looking at life crises and extreme emotional experiences.

Thanks very much to your team for taking the time to read the research I
sent you.

All the very best,
Freddo

Re: Alternatives to diagnosis

Hi @Fredd50 - sorry to hear that you haven't been doing so well, what are some of the things that you do to look after yourself?

 

Thanks so much for sharing all your thoughts on this. Like you, we are also really pleased to hear about the call for a royal commission into the mental health system and here would work to make sure that people with a lived experience and their carers had their voices heard.

 

 

Re: Alternatives to diagnosis

I do hope so but I also hope there will be input from those who consider
themselves survivours of psychiatric abuse and their supporters.

Unfortunately there has been much indoctrination in our western societies
over the past few decades. Many people who experience severe emotional
difficulties are told that they have a "mental illness" and taught to
believe that adopting the identity of a "mentally ill person" is the
responsible thing, and perhaps thing, to do in order to receive support or
relief from emotional distress.

Trauma-informed, and Family system bases for therapy and support to recover
from emotional distress look not just at the individual but their history
and family and social context. These often involve other family members
either needing to take part in understanding their own behaviour and the
distress it can cause or support for the person facing distress to be able
to distance and/or cope with the behaviour of other family or society
members.

Sometimes the "mental illness" model can be favoured by families because it
allows family members to blame biology for emotional distress. The
alternative is often viewed as "parent blaming", which it is not, when done
properly because parents and other family members are seen wholistically
with all their strengths and weaknesses as well as their own history and
social context.

There is often intergenerational trauma involved in the development of
distress that gets labelled "mental illness".

As someone who has had the benefit of very good support both from within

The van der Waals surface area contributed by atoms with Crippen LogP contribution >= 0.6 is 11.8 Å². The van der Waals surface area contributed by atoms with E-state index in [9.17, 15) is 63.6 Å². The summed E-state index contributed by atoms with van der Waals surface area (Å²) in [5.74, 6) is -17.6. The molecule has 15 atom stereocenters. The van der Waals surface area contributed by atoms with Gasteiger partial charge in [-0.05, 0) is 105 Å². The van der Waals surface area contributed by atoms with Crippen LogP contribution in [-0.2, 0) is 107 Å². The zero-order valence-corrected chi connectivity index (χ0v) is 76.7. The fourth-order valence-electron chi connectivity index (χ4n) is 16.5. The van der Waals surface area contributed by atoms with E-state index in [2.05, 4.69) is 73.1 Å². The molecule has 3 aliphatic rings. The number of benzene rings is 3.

and outside my family in facing and healing from some very difficult issues
over the past two years, I have the luxury of being able to contrast the
different modalities and practices that I have tried or been subjected to.


Unfortunately, many other people and their families have not been so lucky.
As a result, hearing only from people who identity as having a lived
experience of "mental illness" and their "carers" might bias any inquiry
against much needed change.

There is also the issue that not everyone who identified as having a "lived
experience" has ever been subject to the worst abuses that occur in the
most locked parts of involuntary treatment facilities, or that those who
have have often been so traumatised that they might not have the strength
or the wherewithal to speak out about them.

Unfortunately, showcasing 'positive' stories of 'mental health treatment'
has often been one of the ways in which the abuses of locked mental health
facilities or the impact of the hegemony (dominance) of the "mental
illness" paradigm has been hidden from view for such a long time.

It is difficult to speak out against a paradigm when there has been no
experience to contrast it with.

I only hope that there is room for everyone to speak out against what has
been happening, and not a competition between those who want to keep the
system as it is and those who want to see an end to involuntary treatment.

At the end of the day, there are many modalities on offer. Involuntarily
forcing a person to receive "help" would not be necessary in an environment
that genuinelt offered emotional safety, comfort and assistance, while
allowing people to be themselves and recognising we are all different.

If there are people who want to be treated involuntarily under certain
circumstances it should be up to them at the very most to "opt in" to such
a system. It should never be forced on everyone just because a few people
may have come, by whatever journey, to wish that others would take control
of their movements or actions at certain times. A problem with such an "opt